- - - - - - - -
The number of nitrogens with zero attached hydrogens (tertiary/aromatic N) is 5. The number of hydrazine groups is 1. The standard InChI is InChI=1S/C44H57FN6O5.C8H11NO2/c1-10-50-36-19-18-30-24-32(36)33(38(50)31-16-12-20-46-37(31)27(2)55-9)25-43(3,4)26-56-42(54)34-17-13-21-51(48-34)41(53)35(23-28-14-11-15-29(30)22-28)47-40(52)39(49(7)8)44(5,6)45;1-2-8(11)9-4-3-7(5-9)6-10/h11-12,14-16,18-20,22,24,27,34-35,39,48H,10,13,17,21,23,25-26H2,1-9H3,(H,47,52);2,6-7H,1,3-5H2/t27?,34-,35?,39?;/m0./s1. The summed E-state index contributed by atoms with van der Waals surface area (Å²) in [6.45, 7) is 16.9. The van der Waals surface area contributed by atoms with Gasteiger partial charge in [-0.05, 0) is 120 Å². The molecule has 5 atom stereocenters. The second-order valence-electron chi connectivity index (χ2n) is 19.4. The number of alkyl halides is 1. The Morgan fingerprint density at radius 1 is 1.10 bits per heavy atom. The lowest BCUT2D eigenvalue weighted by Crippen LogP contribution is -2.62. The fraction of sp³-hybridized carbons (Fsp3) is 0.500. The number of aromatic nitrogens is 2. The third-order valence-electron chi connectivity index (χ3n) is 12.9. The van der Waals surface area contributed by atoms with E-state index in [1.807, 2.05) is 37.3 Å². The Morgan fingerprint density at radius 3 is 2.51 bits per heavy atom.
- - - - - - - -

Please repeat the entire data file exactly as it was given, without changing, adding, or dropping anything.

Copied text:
The number of nitrogens with zero attached hydrogens (tertiary/aromatic N) is 5. The number of hydrazine groups is 1. The standard InChI is InChI=1S/C44H57FN6O5.C8H11NO2/c1-10-50-36-19-18-30-24-32(36)33(38(50)31-16-12-20-46-37(31)27(2)55-9)25-43(3,4)26-56-42(54)34-17-13-21-51(48-34)41(53)35(23-28-14-11-15-29(30)22-28)47-40(52)39(49(7)8)44(5,6)45;1-2-8(11)9-4-3-7(5-9)6-10/h11-12,14-16,18-20,22,24,27,34-35,39,48H,10,13,17,21,23,25-26H2,1-9H3,(H,47,52);2,6-7H,1,3-5H2/t27?,34-,35?,39?;/m0./s1. The summed E-state index contributed by atoms with van der Waals surface area (Å²) in [6.45, 7) is 16.9. The van der Waals surface area contributed by atoms with Gasteiger partial charge in [-0.05, 0) is 120 Å². The molecule has 5 atom stereocenters. The second-order valence-electron chi connectivity index (χ2n) is 19.4. The number of alkyl halides is 1. The Morgan fingerprint density at radius 1 is 1.10 bits per heavy atom. The lowest BCUT2D eigenvalue weighted by Crippen LogP contribution is -2.62. The fraction of sp³-hybridized carbons (Fsp3) is 0.500. The number of aromatic nitrogens is 2. The third-order valence-electron chi connectivity index (χ3n) is 12.9. The van der Waals surface area contributed by atoms with E-state index in [1.807, 2.05) is 37.3 Å². The Morgan fingerprint density at radius 3 is 2.51 bits per heavy atom.